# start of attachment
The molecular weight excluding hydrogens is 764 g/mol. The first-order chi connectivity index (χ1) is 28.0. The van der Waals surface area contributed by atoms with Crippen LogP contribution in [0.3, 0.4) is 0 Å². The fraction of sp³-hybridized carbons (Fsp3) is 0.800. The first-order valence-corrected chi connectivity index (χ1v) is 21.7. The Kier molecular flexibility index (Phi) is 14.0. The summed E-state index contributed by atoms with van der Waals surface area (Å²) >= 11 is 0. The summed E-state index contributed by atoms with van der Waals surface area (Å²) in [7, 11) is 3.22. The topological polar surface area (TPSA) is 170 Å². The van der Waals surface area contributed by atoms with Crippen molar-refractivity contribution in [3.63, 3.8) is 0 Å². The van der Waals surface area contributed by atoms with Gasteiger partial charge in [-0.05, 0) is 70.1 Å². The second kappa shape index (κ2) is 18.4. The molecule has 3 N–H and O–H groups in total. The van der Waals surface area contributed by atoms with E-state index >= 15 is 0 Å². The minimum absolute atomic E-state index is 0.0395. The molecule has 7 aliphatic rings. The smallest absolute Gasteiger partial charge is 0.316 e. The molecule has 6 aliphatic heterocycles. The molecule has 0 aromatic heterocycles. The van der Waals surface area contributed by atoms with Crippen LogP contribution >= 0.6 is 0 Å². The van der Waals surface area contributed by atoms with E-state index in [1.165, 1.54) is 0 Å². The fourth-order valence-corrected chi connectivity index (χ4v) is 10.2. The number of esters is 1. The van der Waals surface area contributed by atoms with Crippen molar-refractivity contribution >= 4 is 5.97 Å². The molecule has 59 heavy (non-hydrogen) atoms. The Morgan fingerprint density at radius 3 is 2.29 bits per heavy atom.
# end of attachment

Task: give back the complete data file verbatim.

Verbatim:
The molecular weight excluding hydrogens is 764 g/mol. The first-order chi connectivity index (χ1) is 28.0. The van der Waals surface area contributed by atoms with Crippen LogP contribution in [0.3, 0.4) is 0 Å². The fraction of sp³-hybridized carbons (Fsp3) is 0.800. The first-order valence-corrected chi connectivity index (χ1v) is 21.7. The Kier molecular flexibility index (Phi) is 14.0. The summed E-state index contributed by atoms with van der Waals surface area (Å²) >= 11 is 0. The summed E-state index contributed by atoms with van der Waals surface area (Å²) in [7, 11) is 3.22. The topological polar surface area (TPSA) is 170 Å². The van der Waals surface area contributed by atoms with Crippen molar-refractivity contribution in [3.63, 3.8) is 0 Å². The van der Waals surface area contributed by atoms with Gasteiger partial charge in [-0.05, 0) is 70.1 Å². The second kappa shape index (κ2) is 18.4. The molecule has 3 N–H and O–H groups in total. The van der Waals surface area contributed by atoms with E-state index >= 15 is 0 Å². The minimum absolute atomic E-state index is 0.0395. The molecule has 7 aliphatic rings. The smallest absolute Gasteiger partial charge is 0.316 e. The molecule has 6 aliphatic heterocycles. The molecule has 0 aromatic heterocycles. The van der Waals surface area contributed by atoms with Crippen LogP contribution >= 0.6 is 0 Å². The van der Waals surface area contributed by atoms with E-state index in [1.165, 1.54) is 0 Å². The fourth-order valence-corrected chi connectivity index (χ4v) is 10.2. The number of esters is 1. The van der Waals surface area contributed by atoms with Crippen molar-refractivity contribution >= 4 is 5.97 Å². The molecule has 59 heavy (non-hydrogen) atoms. The Morgan fingerprint density at radius 3 is 2.29 bits per heavy atom.